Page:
UN rights chief slams Bahrain military trials

Bahrain has come under strong criticism from for cruel crackdown on Shiites.

Updated: May 05, 2011, 20:48 PM IST

Geneva: UN human rights chief Navi Pillay
on Thursday condemned death sentences imposed by military courts in
Bahrain on protesters accused of killings as well as military
trials for civilian activists.

"The application of the death penalty without due process
and after a trial held in secrecy is illegal and absolutely
unacceptable," the UN High Commissioner for Human Rights said.

"The defendants are entitled to fair trials before civil
courts, in accordance with international legal standards and
in keeping with Bahrain`s international human rights
obligations," she added in a statement.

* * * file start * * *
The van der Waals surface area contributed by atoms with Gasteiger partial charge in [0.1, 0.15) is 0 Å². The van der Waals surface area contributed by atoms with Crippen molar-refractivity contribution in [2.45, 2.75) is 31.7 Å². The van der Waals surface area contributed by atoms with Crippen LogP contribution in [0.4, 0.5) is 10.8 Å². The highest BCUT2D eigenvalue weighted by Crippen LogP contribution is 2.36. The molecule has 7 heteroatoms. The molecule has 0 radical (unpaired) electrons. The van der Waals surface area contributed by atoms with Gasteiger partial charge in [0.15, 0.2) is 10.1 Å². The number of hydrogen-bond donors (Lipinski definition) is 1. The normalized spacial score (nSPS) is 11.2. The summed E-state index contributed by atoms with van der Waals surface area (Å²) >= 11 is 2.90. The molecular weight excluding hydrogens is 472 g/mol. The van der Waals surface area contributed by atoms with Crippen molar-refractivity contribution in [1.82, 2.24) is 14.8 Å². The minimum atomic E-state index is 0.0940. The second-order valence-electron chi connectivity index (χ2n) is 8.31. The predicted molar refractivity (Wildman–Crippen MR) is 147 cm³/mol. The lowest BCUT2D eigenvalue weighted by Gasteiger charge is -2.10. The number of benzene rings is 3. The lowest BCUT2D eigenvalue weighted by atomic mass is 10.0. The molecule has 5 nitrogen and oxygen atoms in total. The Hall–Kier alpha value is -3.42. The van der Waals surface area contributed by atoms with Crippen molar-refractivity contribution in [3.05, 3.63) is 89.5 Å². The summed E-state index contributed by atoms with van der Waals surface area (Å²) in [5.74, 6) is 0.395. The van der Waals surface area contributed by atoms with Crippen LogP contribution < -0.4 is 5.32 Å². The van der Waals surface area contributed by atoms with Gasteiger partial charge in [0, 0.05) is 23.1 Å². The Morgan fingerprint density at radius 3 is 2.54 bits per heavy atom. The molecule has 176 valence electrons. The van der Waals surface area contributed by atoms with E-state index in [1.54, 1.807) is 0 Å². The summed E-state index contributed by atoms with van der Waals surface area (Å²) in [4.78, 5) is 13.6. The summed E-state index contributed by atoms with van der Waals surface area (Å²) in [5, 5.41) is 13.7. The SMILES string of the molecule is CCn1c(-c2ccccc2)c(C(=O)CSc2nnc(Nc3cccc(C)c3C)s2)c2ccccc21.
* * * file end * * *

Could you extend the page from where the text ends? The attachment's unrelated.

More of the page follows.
Bahraini authorities have referred 47 doctors and nurses
to a military court after accusing them of abusing their posts
to take part in anti-regime protests that were crushed in

The UN human rights office said four protesters were
sentenced to death last week and three to life imprisonment
for the alleged killing of two policemen.

They were reportedly held without access to their
families and limited access to lawyers, it added.

The Gulf kingdom, which is ruled by the Sunni Al-Khalifa
dynasty, has come under strong criticism from international
human rights organisations for its heavy-handed crackdown on
Shiites, including medical staff.

Authorities have said that 24 people were killed during
the unrest, most of them demonstrators.